To Copy or Not to Copy, That Is the Question: The Game Theory Approach to Protecting Fashion Designs
Fashion designers in the United States, unlike those in many for- eign jurisdictions, enjoy only limited intellectual property protection for their creative endeavors. The American patent, copyright, and trademark systems each present obstacles to obtaining protection for fashion designs. Copyright and trademark law protect certain elements of fashion designs, such as unique fabrics and logos, but the protections do not extend to the general shape and appearance of a fashion design. Moreover, copyright and trademark law do not grant protection to products and features that serve a utilitarian purpose. On the other hand, patent law presents difficult statutory barriers; a design must be novel and nonobvious, and can only gain protection after a lengthy litigation process. The result is a gap in intellectual property protection that leaves fashion designers vulnerable to a stitch-by-stitch, seam-by-seam replication of the designs they labor to create.
While the duplication of fashion designs is not a new phenomenon, the practice has recently received increased attention due to high-profile lawsuits by famous designers including Anna Sui and Diane von Furstenberg against low-end, mass retailers such as Forever 21. The defendants in these cases are known as “fast-fashion” firms for their ability to replicate original designs at alarming speed, on a large scale, and at low cost. Many fashion designers disapprove, claiming that fast-fashion firms’ capabilities of quickly copying original designs and bringing those copies to market deprive original designers of profits and stifle design firm creativity. The fashion industry, represented by the industry group Council of Fashion Designers of America (CFDA), has sought Congress’s assistance to rectify the longstanding dearth of intellectual property protection for fashion designs. The Senate introduced a proposal to amend the copyright statute known as the Innovative Design Protection and Piracy Prevention Act (IDPPPA) last session, and the House of Representatives recently introduced the same proposal.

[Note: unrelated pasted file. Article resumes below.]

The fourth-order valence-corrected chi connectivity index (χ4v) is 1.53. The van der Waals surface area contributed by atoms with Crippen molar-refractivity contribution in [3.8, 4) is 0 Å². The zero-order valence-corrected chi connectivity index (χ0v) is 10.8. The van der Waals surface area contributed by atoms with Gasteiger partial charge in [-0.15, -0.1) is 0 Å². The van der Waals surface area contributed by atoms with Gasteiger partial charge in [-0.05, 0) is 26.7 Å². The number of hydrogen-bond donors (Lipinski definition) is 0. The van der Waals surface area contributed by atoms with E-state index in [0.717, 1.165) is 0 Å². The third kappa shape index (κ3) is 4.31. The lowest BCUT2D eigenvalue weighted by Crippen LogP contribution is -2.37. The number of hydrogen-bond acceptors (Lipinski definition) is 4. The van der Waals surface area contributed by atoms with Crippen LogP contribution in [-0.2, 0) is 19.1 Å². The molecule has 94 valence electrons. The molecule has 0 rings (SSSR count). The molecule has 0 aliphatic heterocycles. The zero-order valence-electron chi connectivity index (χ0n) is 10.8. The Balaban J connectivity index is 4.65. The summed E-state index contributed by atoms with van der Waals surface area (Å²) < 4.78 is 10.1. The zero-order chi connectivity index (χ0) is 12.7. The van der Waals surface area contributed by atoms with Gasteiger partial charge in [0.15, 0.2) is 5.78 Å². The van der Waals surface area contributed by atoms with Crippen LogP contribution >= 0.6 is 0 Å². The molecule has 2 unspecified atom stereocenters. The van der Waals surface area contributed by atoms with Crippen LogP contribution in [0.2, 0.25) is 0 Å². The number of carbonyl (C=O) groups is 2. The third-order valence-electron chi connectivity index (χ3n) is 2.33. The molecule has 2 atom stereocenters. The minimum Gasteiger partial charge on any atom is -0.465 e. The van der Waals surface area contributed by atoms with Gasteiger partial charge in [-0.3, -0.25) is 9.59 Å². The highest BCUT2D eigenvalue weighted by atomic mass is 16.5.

In this Comment, I address the normative question of the optimal scope of intellectual property protection for fashion designs through game theory’s unique perspective of law and economics. I do so by developing a game theoretic model that evaluates the impact of greater legal protection on the incentives of fashion designers to bring lawsuits to protect their designs and of fast-fashion firms to make replicas of these designs. Analyzing the incentives at play will allow me to predict whether the IDPPPA in its current form will deter fast-fashion firms from replicating designs, encourage innovation, and maximize welfare in the fashion industry.
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